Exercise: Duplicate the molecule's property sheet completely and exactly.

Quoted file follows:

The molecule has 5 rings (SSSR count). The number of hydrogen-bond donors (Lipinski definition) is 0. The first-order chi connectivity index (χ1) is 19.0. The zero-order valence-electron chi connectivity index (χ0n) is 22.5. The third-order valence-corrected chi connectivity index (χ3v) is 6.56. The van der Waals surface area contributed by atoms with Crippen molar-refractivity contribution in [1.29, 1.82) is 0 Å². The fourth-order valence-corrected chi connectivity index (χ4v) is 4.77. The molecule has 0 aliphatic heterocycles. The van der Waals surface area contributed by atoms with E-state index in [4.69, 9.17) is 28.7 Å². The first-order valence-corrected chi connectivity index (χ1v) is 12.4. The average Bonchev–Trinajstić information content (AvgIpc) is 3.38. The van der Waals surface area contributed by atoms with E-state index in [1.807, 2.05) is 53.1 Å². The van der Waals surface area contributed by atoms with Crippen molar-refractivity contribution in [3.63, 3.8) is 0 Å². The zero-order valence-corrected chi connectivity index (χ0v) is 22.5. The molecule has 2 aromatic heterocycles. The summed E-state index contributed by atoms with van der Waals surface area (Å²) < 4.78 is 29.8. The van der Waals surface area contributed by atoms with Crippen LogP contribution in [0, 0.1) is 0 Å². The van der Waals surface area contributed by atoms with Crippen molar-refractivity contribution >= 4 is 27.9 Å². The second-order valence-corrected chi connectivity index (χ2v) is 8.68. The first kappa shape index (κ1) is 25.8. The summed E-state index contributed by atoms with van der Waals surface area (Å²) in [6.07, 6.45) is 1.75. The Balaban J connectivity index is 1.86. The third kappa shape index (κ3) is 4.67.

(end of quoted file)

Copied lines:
The molecule has 5 rings (SSSR count). The number of hydrogen-bond donors (Lipinski definition) is 0. The first-order chi connectivity index (χ1) is 19.0. The zero-order valence-electron chi connectivity index (χ0n) is 22.5. The third-order valence-corrected chi connectivity index (χ3v) is 6.56. The van der Waals surface area contributed by atoms with Crippen molar-refractivity contribution in [1.29, 1.82) is 0 Å². The fourth-order valence-corrected chi connectivity index (χ4v) is 4.77. The molecule has 0 aliphatic heterocycles. The van der Waals surface area contributed by atoms with E-state index in [4.69, 9.17) is 28.7 Å². The first-order valence-corrected chi connectivity index (χ1v) is 12.4. The average Bonchev–Trinajstić information content (AvgIpc) is 3.38. The van der Waals surface area contributed by atoms with E-state index in [1.807, 2.05) is 53.1 Å². The van der Waals surface area contributed by atoms with Crippen molar-refractivity contribution in [3.63, 3.8) is 0 Å². The zero-order valence-corrected chi connectivity index (χ0v) is 22.5. The molecule has 2 aromatic heterocycles. The summed E-state index contributed by atoms with van der Waals surface area (Å²) < 4.78 is 29.8. The van der Waals surface area contributed by atoms with Crippen LogP contribution in [0, 0.1) is 0 Å². The van der Waals surface area contributed by atoms with Crippen molar-refractivity contribution >= 4 is 27.9 Å². The second-order valence-corrected chi connectivity index (χ2v) is 8.68. The first kappa shape index (κ1) is 25.8. The summed E-state index contributed by atoms with van der Waals surface area (Å²) in [6.07, 6.45) is 1.75. The Balaban J connectivity index is 1.86. The third kappa shape index (κ3) is 4.67.